Illinois Supreme Court Allows Pharmacies’ Right Of Conscience Case To Go Forward

These are the kind of hypothetical arguments that we cannot engage in at this time and that the Church does not want to engage in either. I guess we have to deal with these if and when they arise.

I have not changed my mind. I simply calirified it for better understanding. These posts don’t allow much room for one to write a complete thesis on a point, if you know what I mean.

JR :slight_smile:

[quote="JReducation]These posts don’t allow much room for one to write a complete thesis on a point, if you know what I meanJR:)
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I’ll grant that.

I’m a little baffled by this statement. I don’t know of any evidence that the Church doesn’t want to engage in particular hypothetical arguments. One of the things that I consider great about the Church is the intellectual richness that has in the past, and continues to engage in all manner of hypothetical arguments.

I also don’t understand why you claim we cannot engage in such arguments at this time. It seems to me crucial to establishing a coherent line of reasoning, and a consistent course of action on the issue of government restrictions of licensed professionals’ rights of conscience.

It’s not a very good argument for me to say this is how things should be, because that’s how I like it - I should be able to provide logic to back the argument. Just as importantly, I should be able to either accept the conclusion when the argument is carried to its extreme, or I should be prepared to amend that argument with a limitation, itself backed by logic.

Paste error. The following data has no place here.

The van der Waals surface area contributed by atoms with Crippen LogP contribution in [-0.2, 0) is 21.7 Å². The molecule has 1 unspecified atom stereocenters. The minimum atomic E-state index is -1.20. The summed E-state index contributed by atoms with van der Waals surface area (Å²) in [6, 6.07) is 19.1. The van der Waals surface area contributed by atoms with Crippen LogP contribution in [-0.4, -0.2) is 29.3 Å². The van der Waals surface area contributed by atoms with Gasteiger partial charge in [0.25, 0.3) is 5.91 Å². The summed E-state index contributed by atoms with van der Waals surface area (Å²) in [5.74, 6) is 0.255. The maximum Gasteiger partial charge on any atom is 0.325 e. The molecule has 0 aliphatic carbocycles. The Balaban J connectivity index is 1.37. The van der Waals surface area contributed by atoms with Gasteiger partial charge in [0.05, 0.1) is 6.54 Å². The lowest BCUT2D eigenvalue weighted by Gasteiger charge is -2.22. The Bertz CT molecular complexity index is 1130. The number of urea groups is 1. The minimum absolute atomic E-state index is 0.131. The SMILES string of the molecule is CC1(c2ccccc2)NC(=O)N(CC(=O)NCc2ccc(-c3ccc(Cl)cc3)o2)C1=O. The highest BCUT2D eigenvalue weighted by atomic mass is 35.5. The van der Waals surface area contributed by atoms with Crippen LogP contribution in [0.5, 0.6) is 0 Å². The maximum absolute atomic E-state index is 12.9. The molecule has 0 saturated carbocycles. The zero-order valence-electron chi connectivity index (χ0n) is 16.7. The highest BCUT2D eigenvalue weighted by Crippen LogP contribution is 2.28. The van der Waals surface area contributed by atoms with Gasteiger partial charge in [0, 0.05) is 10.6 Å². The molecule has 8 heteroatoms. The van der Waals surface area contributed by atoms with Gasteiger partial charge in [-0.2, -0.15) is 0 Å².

It seems to me that if we accept that the government has no right to interfere with ethical choices by its citizens, except when those choices violate others’ human rights, we either must accept that citizens also have the right to discriminate against Catholics when compelled by their faith, or we must inflate the meaning of human rights to prevent any type of discrimination on the basis of religion. In which case, we can’t very well allow discrimination against those whose conscience dictates they need particular medications.

I think it’s far better to accept that the state can compel those it licenses to perform certain acts, even if they violate the conscience of the professional. The more logical battleground is what acts are reasonable for the state to compel, not whether the state can do so at all.

The Church has never made it its practice to engage in hypothetical arguments. She debates hypotheses, which is different. These she can approach using the scientific and socratic method. Such hypotheses must be on the table, before the Church engages.

As to the rights of the State, the Church clearly defines that that State has no rights over the conscience and religious freedom of its citizens, regardless of whether it is Catholics or others who are affected by that conscience. For the Church believes that the voice of conscience must always be obeyed. The individual has the obligatioin to do what he or she believes is the moral good. The State does not have the right to interfere in that judgment.

The individual must not engage in moral evil and claim that it is the voice of conscience, for conscience does not dictate evil, it only dictates what it perceives to be good, even though it may appear to be evil from an objective perspective and may even be so. Nonetheless, the conscience does not know so. It is the voice of the conscience that the Church is protecting.

Such protection is necessary for the Church’s own good. If the voice of cosncience were subject to the judgment of the State, where does the reach of the state end?

The issue here is not whether a pharmacist may discriminate against Catholics for religious reasons, but whether the State can discriminate againstr its citizen’s religious faith.

JR :slight_smile:

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